Large-diameter penetrating keratoplasty for infectious keratitis may warrant a more prominent place in the treatment paradigm, suggest results of a retrospective chart review.
Take-home message: Large-diameter penetrating keratoplasty for infectious keratitis may warrant a more prominent place in the treatment paradigm, suggest results of a retrospective chart review.
By Nancy Groves; Reviewed by Danielle Trief, MD
New York-Large-diameter penetrating keratoplasty (LDPK) is usually considered a “last resort” procedure for patients with severe infectious keratitis.
However, the procedure can have favorable long-term visual outcomes and should be a more frequently suggested option, indicate results from a recent retrospective chart review.
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“[More than] 70% of our patients ultimately had clear grafts, 85% had structural integrity, and 71% had improvement in their visual acuity,” said Danielle Trief, MD. “Those results are encouraging, but physicians should know that half of the patients required a repeat transplant, so it does take a lot of time and effort and maybe more surgery to get to that endpoint.”
Physicians should also be aware that, in this review, prognostic indicators of better outcomes included better preoperative visual acuity and infectious etiology.
Investigators at the New York Eye and Ear Infirmary, where Dr. Trief was a cornea fellow, reviewed records of all eyes with culture-proven infectious keratitis that underwent LDPK (defined as 10 mm or greater) at the facility from January 2004 to December 2014. The analysis included 41 eyes of 41 patients. Outcome measures were visual acuity (converted to LogMAR), complications, and graft failure rates, and all patients had at least 3 months of follow up.
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The surgical technique for all patients was similar to that of regular penetrating keratoplasties but with modifications, including a conjunctival peritomy, a hand-held trephine, and excision 0.5 to 1 mm outside of the infected tissue. At least 16 interrupted sutures using 9-0 or 10-0 nylon were used to strengthen the wound integrity. If a cataract was present, it was not removed at the time of surgery unless the capsule was violated.
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Statistical analysis showed that graft size ranged from 10 to 16 mm (median 11 mm). Follow-up times were from 3 to 105 months (median 27 months).
Structural integrity was maintained in 35 eyes, Dr. Trief noted. However, 21 of the total 41 patients required a repeat transplant or implantation of an artificial cornea (Boston Keratoprosthesis [KPro], Massachusetts Eye and Ear). Ultimately, 30 patients had a clear graft or stable KPro.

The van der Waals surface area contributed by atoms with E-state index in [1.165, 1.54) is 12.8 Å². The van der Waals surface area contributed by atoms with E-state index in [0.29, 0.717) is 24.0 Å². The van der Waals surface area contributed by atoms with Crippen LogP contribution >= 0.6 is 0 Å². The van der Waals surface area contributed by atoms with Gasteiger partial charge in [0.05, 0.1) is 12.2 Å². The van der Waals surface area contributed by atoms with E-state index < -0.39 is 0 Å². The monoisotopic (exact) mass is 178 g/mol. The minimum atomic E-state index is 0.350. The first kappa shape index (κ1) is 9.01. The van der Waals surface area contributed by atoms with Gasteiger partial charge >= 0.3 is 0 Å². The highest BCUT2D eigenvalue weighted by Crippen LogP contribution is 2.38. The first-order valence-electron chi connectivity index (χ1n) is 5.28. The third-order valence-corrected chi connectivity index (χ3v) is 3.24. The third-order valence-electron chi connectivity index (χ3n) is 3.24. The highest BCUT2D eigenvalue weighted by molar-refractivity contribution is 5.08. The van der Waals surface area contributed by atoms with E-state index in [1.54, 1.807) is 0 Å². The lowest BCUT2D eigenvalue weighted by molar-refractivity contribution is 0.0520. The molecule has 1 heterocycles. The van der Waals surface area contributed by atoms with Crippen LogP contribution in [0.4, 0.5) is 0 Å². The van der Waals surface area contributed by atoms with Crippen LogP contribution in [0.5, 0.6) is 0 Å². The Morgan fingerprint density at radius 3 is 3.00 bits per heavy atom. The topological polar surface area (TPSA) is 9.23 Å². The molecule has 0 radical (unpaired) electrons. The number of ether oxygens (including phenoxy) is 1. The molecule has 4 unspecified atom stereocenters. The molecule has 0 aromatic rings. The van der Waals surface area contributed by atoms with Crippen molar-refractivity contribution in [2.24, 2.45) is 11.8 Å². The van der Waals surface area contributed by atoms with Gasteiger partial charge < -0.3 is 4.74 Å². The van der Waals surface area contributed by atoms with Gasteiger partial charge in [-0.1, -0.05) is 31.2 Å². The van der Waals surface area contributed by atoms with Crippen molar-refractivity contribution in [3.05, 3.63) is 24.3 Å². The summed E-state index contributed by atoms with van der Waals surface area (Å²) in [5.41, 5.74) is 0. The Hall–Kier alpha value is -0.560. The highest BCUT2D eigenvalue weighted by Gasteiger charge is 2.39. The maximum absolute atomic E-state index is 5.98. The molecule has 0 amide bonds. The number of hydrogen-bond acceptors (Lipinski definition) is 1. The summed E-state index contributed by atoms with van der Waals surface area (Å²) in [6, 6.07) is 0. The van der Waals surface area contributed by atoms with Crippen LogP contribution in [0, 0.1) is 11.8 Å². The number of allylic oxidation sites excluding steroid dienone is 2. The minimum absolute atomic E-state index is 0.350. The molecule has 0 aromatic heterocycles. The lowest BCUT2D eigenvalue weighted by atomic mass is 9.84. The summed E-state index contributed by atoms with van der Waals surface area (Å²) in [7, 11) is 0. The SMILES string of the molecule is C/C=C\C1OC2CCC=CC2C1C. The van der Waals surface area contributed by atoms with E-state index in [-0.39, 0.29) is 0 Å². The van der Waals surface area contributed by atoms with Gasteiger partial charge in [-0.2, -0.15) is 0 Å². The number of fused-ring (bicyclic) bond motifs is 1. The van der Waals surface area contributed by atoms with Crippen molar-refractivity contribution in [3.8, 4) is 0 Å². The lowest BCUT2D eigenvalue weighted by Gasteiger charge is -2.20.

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Seventy-one percent of eyes had improved final best-corrected visual acuity (BCVA) compared with their presenting acuity, and final BCVA was 20/50 or better in 34%.
“Initial vision was predictive of the final vision (p = 0.002),” said Dr. Trief, who joined the staff of Columbia University College of Physicians and Surgeons in September as an assistant professor of ophthalmology.
Acanthamoeba was the most commonly found organism, present in 12 of the 41 eyes. Further, the visual acuity outcomes varied by etiology. The eyes infected by Acanthamoeba had the best results, possibly because the wide excision helped eradicate the organisms, Dr. Trief said.
The two patients whose infections were caused by herpes simplex virus had the worst outcomes. Overall, the initial infection was eradicated in 85% of patients following LDPK.
Another interesting finding was that graft size did not influence final visual acuity, Dr. Trief said.
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“It didn’t seem to matter if your graft was 10 mm or 16 mm,” she said, adding that some studies have shown that larger graft sizes lead to less postoperative astigmatism and cylinder, a factor that could have been in play with these patients.
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However, the eyes with larger graft size had higher rates of development or progression of glaucoma (p = 0.025). This is likely because the larger grafts affect the angle of the eye, altering the dynamics of drainage and IOP. Half of the patients in this review developed glaucoma or experienced progression of disease postoperatively. Because of this risk, LDKP patients should be followed closely on a long-term basis.
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Danielle Trief, MD
This article is based on Dr. Trief’s presentation at the 2015 meeting of the American Society of Cataract and Refractive Surgery. A manuscript is being prepared for publication. Dr. Trief did not report any relevant disclosures.